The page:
Advanced Scope For Items

Sometimes you want the player to be able to access items in other rooms. For example:

As of Quest 5.7, there are two new features that let you handle these situations relatively easily.

To change the scope of all commands, say because of the nature of the rooms or objects (as with the first two examples), use the Extended Scope feature. If this is for a specific command (as with CAST, BUY or CALL in the examples above), use Alternative Scope.

Extended Scope

On the Features tab of the game object, tick “Advanced scripts”, then go to the Advanced scripts tab. The script at the bottom allows you to add items to the scope Quest uses to decide what the player can reach.

Scenery

The simplest way to use this is to set up a room, let us say it is called “scenery”, of background objects, things like walls, floor and ceiling. Each object should be set to be scenery (Setup tab). The script then adds each item in the scenery room to a special variable called “items”:

foreach (obj, GetDirectChildren(scenery)) {
  list add (items, obj)
}

Note that each item has to be added individually to ensure the items variable is not lost; using the ListCombine function will fail.

Because we tagged the items as scenery, they will not show up in room lists, but the player can still examine them.

We can go further, and add scenery items according to the type of room. How you do that depends on how you flag the rooms of a certain type. In the code below, it is assumed that locations in the forest all start “Forest”, etc.

if (StartsWith(game.pov.parent.name, "Forest")) {
  foreach (obj, GetDirectChildren(forest_scenery)) {
    list add (items, obj)
  }
}
else if (StartsWith(game.pov.parent.name, "Dungeon")) {
  foreach (obj, GetDirectChildren(dungeon_scenery)) {
    list add (items, obj)
  }
}
else {
  foreach (obj, GetDirectChildren(default_scenery)) {
    list add (items, obj)
  }
}

Adjacent rooms

We can use the same system to allow the player to access objects in an adjacent room. This is fully compatible with the above; the code just needs to go after it. Here is an example:

if (game.pov.parent = bar room) {
  foreach (obj, GetDirectChildren(behind the counter)) {
    list add (items, obj)
  }
}
if (game.pov.parent = behind the counter) {
  foreach (obj, GetDirectChildren(bar room)) {
    list add (items, obj)
  }
}

What this does is check if the player is in the bar, and if so, it adds all the object that are behind the bar to the list. Also, if the player is behind the bar, it will add objects from the bar room. You can have as many of these as you like.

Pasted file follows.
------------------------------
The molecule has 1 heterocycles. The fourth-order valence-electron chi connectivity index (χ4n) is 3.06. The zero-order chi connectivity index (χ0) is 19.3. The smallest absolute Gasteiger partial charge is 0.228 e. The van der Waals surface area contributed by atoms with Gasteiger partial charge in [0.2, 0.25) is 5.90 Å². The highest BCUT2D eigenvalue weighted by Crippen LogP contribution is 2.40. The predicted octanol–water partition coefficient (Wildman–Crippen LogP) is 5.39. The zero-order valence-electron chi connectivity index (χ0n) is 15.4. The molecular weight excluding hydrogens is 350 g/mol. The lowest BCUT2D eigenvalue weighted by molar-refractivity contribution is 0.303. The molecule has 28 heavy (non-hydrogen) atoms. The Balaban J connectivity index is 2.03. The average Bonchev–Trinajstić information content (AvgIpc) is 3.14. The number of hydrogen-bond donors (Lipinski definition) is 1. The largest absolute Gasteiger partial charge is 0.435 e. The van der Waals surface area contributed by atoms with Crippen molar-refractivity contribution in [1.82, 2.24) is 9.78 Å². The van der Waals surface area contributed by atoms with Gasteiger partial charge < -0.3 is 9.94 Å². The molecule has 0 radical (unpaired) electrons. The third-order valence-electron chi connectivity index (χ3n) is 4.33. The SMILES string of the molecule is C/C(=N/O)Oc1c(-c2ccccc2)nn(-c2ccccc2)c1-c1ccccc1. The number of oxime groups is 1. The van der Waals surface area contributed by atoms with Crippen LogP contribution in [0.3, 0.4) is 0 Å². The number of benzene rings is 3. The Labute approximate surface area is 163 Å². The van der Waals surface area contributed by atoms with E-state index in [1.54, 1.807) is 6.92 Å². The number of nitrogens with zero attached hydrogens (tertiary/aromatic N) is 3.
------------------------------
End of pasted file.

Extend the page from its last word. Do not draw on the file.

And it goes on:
Alternative scope

You can also set the scope for a command. Quest will look for any matching objects in that place first. If it fails to find a match, it will then fall back to looking in the normal places (inventory and current room). You have five options:

"all"        ScopeVisible()
"inventory"  ScopeInventory()
"notheld"    ScopeVisibleNotHeld()
"room"       As above
"container"  As "all", but only includes containers
"contents"   As "all", but only includes the contents of containers
"world"      AllObjects()
objectname   GetAllChildObjects(GetObject(objectname))
attrname     GetAllChildObjects(GetAttribute(player.parent, attrname))
     or      Contents of the list

The first is the default. The second tells Quest to look in the inventory; if the players is carrying a hat and there is another on the ground, typing WEAR HAT will put on the one being held, because WEAR is set to “inventory”. Conversely, “notheld” makes Quest look in the room first.

If the text is set to the name of an object, Quest will look at the children of that object; that might be the objects in another room. This could be used for a spellbook, containing spells.

If the text is an object attribute of the current location, Quest will look at the children of that object. This could be used for a stockroom of a shop.

On the other hand, if it is an object list, then the items in the list will be used. This might be an address book, used for phoning NPCs.

You can combine scopes, so “contents;storeroom” would collect any object that the player can reach that is an object and any object in the “storeroom” location. There is no prioritising, so order does not matter.

For commands with multiple objects, you can specify by each object. You can see the format in this example:

object1=contents;storeroom object2=room

In this example, Quest will look for object1 in containers or the storeroom location, and for object2 in the current location.

Even More Options?

You can also add your own “changecommandscope” script to add even more items to the list Quest will try to match object names against. This script can be on the player, the player’s parent (the room the player is in), the player’s parent’s parent, or the game object. Or all of them! This allows you to add objects on a per room or per zone basis as you like.

As with Extended Scope, your script should add items to the “items” local variable. It can access the command object via the “command” variable.